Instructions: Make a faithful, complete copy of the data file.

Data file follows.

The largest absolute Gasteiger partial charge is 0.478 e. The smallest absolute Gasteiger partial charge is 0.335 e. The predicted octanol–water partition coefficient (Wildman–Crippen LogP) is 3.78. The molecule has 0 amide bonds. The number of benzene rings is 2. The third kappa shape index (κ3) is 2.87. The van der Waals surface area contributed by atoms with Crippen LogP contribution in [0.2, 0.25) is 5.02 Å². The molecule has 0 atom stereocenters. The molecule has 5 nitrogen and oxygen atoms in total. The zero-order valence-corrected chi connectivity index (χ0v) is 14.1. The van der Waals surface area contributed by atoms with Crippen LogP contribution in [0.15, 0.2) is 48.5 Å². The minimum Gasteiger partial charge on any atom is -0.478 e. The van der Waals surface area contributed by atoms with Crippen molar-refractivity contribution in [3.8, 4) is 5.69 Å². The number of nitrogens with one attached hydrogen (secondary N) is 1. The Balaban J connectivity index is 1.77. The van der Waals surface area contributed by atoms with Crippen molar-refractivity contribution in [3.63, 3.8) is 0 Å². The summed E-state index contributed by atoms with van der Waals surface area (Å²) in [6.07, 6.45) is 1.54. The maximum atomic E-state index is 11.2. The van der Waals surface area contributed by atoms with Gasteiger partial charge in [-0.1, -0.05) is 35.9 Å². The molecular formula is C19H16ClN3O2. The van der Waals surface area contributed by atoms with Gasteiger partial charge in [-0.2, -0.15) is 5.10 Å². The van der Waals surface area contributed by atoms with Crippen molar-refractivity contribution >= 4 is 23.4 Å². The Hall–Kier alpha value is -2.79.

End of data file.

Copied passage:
The largest absolute Gasteiger partial charge is 0.478 e. The smallest absolute Gasteiger partial charge is 0.335 e. The predicted octanol–water partition coefficient (Wildman–Crippen LogP) is 3.78. The molecule has 0 amide bonds. The number of benzene rings is 2. The third kappa shape index (κ3) is 2.87. The van der Waals surface area contributed by atoms with Crippen LogP contribution in [0.2, 0.25) is 5.02 Å². The molecule has 0 atom stereocenters. The molecule has 5 nitrogen and oxygen atoms in total. The zero-order valence-corrected chi connectivity index (χ0v) is 14.1. The van der Waals surface area contributed by atoms with Crippen LogP contribution in [0.15, 0.2) is 48.5 Å². The minimum Gasteiger partial charge on any atom is -0.478 e. The van der Waals surface area contributed by atoms with Crippen molar-refractivity contribution in [3.8, 4) is 5.69 Å². The number of nitrogens with one attached hydrogen (secondary N) is 1. The Balaban J connectivity index is 1.77. The van der Waals surface area contributed by atoms with Crippen molar-refractivity contribution in [3.63, 3.8) is 0 Å². The summed E-state index contributed by atoms with van der Waals surface area (Å²) in [6.07, 6.45) is 1.54. The maximum atomic E-state index is 11.2. The van der Waals surface area contributed by atoms with Gasteiger partial charge in [-0.1, -0.05) is 35.9 Å². The molecular formula is C19H16ClN3O2. The van der Waals surface area contributed by atoms with Gasteiger partial charge in [-0.2, -0.15) is 5.10 Å². The van der Waals surface area contributed by atoms with Crippen molar-refractivity contribution >= 4 is 23.4 Å². The Hall–Kier alpha value is -2.79.